By Alycia Eschler, Third Grade Teacher, Trailblazer Elementary
How do you trust seven-year-olds to pick their own seat? Where do the kids put their stuff? Where do you find the money to makeover your classroom?
These are just a few of the questions that I frequently get when people see my classroom. I adopted a flexible seating policy about four years ago when I saw Kayla Delzer (@TopDogTeaching) and Erin Klein (@Kleinspiration) share the changes to their classrooms on Twitter. My first thought was “why?” And that’s where I started. After lots of research, I discovered that flexible seating is linked to improved behavior, increased engagement and better health. So I dove right in.
As I looked at what children needed to learn and got feedback from the kids, they realized they didn’t need a desk to store things. After all, desks usually become the place where things are forgotten. The kids spoke of needing comfortable places to collaborate and create. We started using community supplies and repurposing the furniture we had. In the first year of flexible seating, I cleaned off my desk for kids to use as a work space. The following year, my desk had to go because it took up too much potential student work space. One of my mentors, Scott Fuller, used to call those spaces “teacher forts”. Teachers complain a lot about small rooms (I’m guilty as well), but then one-quarter of the space is taken up by “teacher things.” The year I got rid of my desk was the year my mindset began to shift.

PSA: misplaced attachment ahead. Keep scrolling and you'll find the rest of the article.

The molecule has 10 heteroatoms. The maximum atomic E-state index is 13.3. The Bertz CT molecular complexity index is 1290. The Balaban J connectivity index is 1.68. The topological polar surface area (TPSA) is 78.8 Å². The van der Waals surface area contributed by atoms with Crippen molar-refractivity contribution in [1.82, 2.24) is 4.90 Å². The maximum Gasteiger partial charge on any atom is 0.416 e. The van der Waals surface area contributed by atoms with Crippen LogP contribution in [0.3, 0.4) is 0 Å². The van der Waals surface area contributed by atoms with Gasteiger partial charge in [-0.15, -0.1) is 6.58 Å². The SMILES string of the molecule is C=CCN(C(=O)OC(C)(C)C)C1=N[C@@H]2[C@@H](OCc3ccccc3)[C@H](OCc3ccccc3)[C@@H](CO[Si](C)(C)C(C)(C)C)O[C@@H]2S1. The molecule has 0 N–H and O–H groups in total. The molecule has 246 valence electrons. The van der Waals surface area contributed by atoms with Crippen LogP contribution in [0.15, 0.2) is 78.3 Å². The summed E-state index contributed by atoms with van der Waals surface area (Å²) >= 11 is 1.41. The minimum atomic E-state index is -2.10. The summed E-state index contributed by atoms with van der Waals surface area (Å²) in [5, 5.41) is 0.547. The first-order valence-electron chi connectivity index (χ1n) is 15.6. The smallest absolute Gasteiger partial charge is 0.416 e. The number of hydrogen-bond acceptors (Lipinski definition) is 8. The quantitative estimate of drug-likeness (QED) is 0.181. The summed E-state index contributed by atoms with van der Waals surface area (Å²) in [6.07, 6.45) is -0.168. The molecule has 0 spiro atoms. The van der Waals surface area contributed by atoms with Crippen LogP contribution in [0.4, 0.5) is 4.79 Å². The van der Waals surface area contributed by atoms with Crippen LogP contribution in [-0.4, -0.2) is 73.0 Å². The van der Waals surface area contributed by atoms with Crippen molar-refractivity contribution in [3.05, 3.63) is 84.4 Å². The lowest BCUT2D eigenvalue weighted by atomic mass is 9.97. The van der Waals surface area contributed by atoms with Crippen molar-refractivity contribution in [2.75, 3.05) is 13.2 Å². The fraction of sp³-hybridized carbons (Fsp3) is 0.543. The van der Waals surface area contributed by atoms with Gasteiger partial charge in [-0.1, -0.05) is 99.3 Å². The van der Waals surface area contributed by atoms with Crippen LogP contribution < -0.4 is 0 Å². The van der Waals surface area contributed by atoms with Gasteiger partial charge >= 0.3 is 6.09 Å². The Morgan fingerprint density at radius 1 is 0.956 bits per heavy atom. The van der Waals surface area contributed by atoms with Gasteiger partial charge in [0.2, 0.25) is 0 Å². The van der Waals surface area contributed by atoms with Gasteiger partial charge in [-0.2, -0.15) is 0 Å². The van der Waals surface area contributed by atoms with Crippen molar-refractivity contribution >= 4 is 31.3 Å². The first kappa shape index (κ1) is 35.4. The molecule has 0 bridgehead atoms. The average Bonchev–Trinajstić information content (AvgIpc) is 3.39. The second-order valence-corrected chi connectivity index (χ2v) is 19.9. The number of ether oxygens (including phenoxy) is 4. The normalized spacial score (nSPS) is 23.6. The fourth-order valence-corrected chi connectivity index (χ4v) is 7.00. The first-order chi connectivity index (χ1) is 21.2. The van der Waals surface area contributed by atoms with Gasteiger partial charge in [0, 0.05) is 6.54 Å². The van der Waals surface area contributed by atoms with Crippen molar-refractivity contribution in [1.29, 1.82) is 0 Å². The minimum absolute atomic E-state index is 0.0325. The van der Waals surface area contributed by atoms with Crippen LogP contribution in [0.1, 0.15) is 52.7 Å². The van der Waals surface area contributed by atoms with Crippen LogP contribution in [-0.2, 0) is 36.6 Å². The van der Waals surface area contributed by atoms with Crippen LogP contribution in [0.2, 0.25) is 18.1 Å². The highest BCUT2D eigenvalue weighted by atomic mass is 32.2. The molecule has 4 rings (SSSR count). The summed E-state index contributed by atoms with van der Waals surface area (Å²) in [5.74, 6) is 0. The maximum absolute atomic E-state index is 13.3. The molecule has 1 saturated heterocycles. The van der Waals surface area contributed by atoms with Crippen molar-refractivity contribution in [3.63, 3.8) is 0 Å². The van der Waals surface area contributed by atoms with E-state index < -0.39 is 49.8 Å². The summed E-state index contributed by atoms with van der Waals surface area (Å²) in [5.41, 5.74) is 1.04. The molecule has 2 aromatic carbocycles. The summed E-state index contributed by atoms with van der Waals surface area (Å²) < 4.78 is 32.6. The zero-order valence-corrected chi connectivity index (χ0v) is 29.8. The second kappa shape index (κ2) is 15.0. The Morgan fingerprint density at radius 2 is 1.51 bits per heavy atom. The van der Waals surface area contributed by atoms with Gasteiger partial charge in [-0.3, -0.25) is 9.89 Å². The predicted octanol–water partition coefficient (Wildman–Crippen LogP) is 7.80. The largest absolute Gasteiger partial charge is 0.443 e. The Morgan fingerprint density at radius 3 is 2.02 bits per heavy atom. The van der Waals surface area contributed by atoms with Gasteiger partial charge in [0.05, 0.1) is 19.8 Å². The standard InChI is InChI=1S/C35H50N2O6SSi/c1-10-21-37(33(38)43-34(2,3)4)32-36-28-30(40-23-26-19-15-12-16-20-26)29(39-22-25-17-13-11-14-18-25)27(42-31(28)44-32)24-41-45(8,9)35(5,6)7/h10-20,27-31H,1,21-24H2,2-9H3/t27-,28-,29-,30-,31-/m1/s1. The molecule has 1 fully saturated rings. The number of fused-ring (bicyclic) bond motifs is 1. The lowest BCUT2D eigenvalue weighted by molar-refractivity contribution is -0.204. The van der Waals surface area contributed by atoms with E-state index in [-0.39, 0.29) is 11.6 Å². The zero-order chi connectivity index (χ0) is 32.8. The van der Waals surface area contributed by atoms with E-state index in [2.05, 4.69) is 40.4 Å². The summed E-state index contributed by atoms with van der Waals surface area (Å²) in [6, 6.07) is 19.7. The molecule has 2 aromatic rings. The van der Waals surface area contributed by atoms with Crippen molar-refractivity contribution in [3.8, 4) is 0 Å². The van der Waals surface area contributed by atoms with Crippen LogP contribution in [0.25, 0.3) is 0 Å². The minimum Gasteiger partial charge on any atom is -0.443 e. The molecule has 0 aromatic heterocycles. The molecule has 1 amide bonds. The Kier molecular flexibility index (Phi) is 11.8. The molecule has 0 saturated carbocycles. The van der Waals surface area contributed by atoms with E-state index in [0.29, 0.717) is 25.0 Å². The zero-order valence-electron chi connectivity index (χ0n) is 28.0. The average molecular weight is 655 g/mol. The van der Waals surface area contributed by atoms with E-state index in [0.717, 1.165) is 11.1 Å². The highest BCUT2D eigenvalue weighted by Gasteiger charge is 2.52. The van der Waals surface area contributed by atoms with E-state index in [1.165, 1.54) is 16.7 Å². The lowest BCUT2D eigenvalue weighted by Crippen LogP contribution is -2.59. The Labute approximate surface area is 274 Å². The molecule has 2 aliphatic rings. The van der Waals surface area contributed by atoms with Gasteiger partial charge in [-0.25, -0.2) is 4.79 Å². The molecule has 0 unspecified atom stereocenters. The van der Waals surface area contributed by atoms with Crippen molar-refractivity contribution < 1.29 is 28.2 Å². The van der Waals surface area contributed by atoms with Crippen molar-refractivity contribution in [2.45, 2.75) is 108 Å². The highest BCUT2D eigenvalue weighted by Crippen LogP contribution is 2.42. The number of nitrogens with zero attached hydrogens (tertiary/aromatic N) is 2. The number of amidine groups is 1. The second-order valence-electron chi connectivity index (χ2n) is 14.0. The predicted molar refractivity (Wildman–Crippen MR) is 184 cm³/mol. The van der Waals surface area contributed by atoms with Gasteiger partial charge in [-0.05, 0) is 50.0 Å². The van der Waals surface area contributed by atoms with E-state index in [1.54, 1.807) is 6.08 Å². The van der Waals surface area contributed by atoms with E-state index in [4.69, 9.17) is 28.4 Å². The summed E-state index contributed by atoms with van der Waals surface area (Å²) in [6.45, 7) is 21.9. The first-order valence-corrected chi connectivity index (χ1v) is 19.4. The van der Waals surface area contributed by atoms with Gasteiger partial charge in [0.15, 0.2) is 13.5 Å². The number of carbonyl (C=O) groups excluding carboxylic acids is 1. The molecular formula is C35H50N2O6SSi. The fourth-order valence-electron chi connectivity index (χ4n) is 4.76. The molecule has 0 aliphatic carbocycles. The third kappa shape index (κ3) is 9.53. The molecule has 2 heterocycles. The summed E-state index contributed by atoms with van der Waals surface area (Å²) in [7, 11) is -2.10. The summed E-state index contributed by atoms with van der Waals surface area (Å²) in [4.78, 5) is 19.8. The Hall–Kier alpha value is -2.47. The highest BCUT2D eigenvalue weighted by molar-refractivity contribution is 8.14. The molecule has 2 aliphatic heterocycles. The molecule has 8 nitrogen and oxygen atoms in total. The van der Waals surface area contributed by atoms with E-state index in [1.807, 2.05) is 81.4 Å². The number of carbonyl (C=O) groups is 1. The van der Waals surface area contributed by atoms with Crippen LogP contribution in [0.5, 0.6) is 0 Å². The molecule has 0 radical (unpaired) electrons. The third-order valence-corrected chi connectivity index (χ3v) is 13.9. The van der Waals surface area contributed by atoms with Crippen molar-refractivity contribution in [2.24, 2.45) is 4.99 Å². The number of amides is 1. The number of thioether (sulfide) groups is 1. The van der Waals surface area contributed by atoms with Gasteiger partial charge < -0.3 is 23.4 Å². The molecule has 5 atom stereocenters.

We used cubbies to store writing and math journals and said goodbye to workbooks and worksheets (an entirely separate post). I also realized flexible seating really didn’t require a lot of money. We didn’t need anything fancy. I learned to start looking at furniture in a different way. I took an old coffee table from my house that had a glass insert, went to Home Depot and had them cut a whiteboard the same size to fit the middle of the table. I found a friend willing to donate a tall two-person table with two stools and painted it to match my classroom. I took the legs off a trapezoid table and placed pillows on the floor around it. We invested in a lot of clipboards. A colleague took the legs off desks and then covered them in foam and fabric to make a low seat for her kids. I even had a colleague suggest bringing in an old ironing board to use as a standing table!
When we open our eyes and really look around and stop making excuses, we find what we need. Asking a few people for resources or help, really pays off.
As my District (@CSSD11) continues to embark on the next generation journey, other educators often ask me, “where do I even start?” I honestly believe the journey starts with flexible seating and an equally flexible mindset. I hope the questions you now have are: What resources do I have around me to help me start this journey? How excited will my kids be to see their new seating options? How will the learning change? And what will collaboration and creativity look like now in my classroom?
The opinions expressed in Next Gen Learning in Action are strictly those of the author(s) and do not reflect the opinions or endorsement of Editorial Projects in Education, or any of its publications.